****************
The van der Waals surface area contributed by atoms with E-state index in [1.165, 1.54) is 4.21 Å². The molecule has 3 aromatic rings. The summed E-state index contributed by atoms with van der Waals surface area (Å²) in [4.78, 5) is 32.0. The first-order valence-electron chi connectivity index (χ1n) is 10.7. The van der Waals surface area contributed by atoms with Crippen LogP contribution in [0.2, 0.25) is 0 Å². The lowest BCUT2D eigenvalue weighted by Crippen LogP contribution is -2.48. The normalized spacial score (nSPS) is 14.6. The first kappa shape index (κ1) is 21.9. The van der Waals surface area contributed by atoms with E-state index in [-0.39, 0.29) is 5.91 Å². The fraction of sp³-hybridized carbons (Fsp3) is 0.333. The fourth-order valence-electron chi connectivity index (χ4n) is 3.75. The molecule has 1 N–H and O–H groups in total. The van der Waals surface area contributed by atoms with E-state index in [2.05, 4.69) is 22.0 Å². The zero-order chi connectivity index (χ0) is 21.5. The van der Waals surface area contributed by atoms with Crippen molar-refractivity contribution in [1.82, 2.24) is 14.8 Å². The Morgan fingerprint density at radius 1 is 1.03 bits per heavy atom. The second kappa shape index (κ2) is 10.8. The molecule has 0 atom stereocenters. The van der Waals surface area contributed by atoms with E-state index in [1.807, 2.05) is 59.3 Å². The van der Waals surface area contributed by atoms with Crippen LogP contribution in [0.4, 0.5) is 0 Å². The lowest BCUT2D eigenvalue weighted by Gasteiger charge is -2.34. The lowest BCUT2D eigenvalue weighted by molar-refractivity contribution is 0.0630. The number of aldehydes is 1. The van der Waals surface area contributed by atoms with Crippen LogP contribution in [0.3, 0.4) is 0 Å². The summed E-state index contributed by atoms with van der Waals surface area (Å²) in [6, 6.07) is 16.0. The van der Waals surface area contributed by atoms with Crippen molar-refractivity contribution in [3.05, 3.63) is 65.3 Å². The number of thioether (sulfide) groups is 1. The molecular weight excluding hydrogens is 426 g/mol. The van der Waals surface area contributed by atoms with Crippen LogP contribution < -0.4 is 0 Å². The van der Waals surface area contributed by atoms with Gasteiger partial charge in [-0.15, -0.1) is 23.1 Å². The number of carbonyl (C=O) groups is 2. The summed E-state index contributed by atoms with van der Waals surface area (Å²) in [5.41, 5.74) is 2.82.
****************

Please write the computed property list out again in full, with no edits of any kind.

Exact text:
The van der Waals surface area contributed by atoms with E-state index in [1.165, 1.54) is 4.21 Å². The molecule has 3 aromatic rings. The summed E-state index contributed by atoms with van der Waals surface area (Å²) in [4.78, 5) is 32.0. The first-order valence-electron chi connectivity index (χ1n) is 10.7. The van der Waals surface area contributed by atoms with Crippen LogP contribution in [0.2, 0.25) is 0 Å². The lowest BCUT2D eigenvalue weighted by Crippen LogP contribution is -2.48. The normalized spacial score (nSPS) is 14.6. The first kappa shape index (κ1) is 21.9. The van der Waals surface area contributed by atoms with E-state index in [-0.39, 0.29) is 5.91 Å². The fraction of sp³-hybridized carbons (Fsp3) is 0.333. The fourth-order valence-electron chi connectivity index (χ4n) is 3.75. The molecule has 1 N–H and O–H groups in total. The van der Waals surface area contributed by atoms with E-state index in [2.05, 4.69) is 22.0 Å². The zero-order chi connectivity index (χ0) is 21.5. The van der Waals surface area contributed by atoms with Crippen molar-refractivity contribution in [1.82, 2.24) is 14.8 Å². The Morgan fingerprint density at radius 1 is 1.03 bits per heavy atom. The second kappa shape index (κ2) is 10.8. The molecule has 0 atom stereocenters. The van der Waals surface area contributed by atoms with E-state index in [1.807, 2.05) is 59.3 Å². The van der Waals surface area contributed by atoms with Crippen LogP contribution in [0.4, 0.5) is 0 Å². The lowest BCUT2D eigenvalue weighted by Gasteiger charge is -2.34. The lowest BCUT2D eigenvalue weighted by molar-refractivity contribution is 0.0630. The number of aldehydes is 1. The van der Waals surface area contributed by atoms with Crippen LogP contribution in [0.3, 0.4) is 0 Å². The summed E-state index contributed by atoms with van der Waals surface area (Å²) in [6, 6.07) is 16.0. The van der Waals surface area contributed by atoms with Crippen molar-refractivity contribution in [3.05, 3.63) is 65.3 Å². The number of thioether (sulfide) groups is 1. The molecular weight excluding hydrogens is 426 g/mol. The van der Waals surface area contributed by atoms with Crippen LogP contribution < -0.4 is 0 Å². The van der Waals surface area contributed by atoms with Gasteiger partial charge in [-0.15, -0.1) is 23.1 Å². The number of carbonyl (C=O) groups is 2. The summed E-state index contributed by atoms with van der Waals surface area (Å²) in [5.41, 5.74) is 2.82.